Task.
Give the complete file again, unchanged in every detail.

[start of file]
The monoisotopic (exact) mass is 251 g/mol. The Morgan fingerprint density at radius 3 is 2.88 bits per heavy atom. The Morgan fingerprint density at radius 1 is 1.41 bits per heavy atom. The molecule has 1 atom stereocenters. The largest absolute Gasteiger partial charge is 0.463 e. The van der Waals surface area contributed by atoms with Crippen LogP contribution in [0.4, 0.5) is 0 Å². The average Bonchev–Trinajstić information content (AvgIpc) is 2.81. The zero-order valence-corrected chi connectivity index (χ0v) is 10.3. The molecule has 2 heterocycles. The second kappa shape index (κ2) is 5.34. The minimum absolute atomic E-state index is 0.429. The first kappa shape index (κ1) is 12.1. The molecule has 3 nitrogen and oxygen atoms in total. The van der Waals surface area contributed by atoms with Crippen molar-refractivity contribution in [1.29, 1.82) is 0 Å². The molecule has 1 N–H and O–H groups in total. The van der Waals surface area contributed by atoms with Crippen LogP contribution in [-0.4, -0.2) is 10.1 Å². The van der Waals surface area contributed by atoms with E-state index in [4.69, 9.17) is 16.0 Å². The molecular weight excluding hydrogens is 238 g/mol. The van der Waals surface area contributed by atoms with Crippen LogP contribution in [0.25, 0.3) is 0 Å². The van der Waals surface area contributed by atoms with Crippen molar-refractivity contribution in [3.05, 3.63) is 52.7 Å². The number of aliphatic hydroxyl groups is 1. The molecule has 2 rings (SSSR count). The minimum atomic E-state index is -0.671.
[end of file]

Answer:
The monoisotopic (exact) mass is 251 g/mol. The Morgan fingerprint density at radius 3 is 2.88 bits per heavy atom. The Morgan fingerprint density at radius 1 is 1.41 bits per heavy atom. The molecule has 1 atom stereocenters. The largest absolute Gasteiger partial charge is 0.463 e. The van der Waals surface area contributed by atoms with Crippen LogP contribution in [0.4, 0.5) is 0 Å². The average Bonchev–Trinajstić information content (AvgIpc) is 2.81. The zero-order valence-corrected chi connectivity index (χ0v) is 10.3. The molecule has 2 heterocycles. The second kappa shape index (κ2) is 5.34. The minimum absolute atomic E-state index is 0.429. The first kappa shape index (κ1) is 12.1. The molecule has 3 nitrogen and oxygen atoms in total. The van der Waals surface area contributed by atoms with Crippen molar-refractivity contribution in [1.29, 1.82) is 0 Å². The molecule has 1 N–H and O–H groups in total. The van der Waals surface area contributed by atoms with Crippen LogP contribution in [-0.4, -0.2) is 10.1 Å². The van der Waals surface area contributed by atoms with E-state index in [4.69, 9.17) is 16.0 Å². The molecular weight excluding hydrogens is 238 g/mol. The van der Waals surface area contributed by atoms with Crippen LogP contribution in [0.25, 0.3) is 0 Å². The van der Waals surface area contributed by atoms with Crippen molar-refractivity contribution in [3.05, 3.63) is 52.7 Å². The number of aliphatic hydroxyl groups is 1. The molecule has 2 rings (SSSR count). The minimum atomic E-state index is -0.671.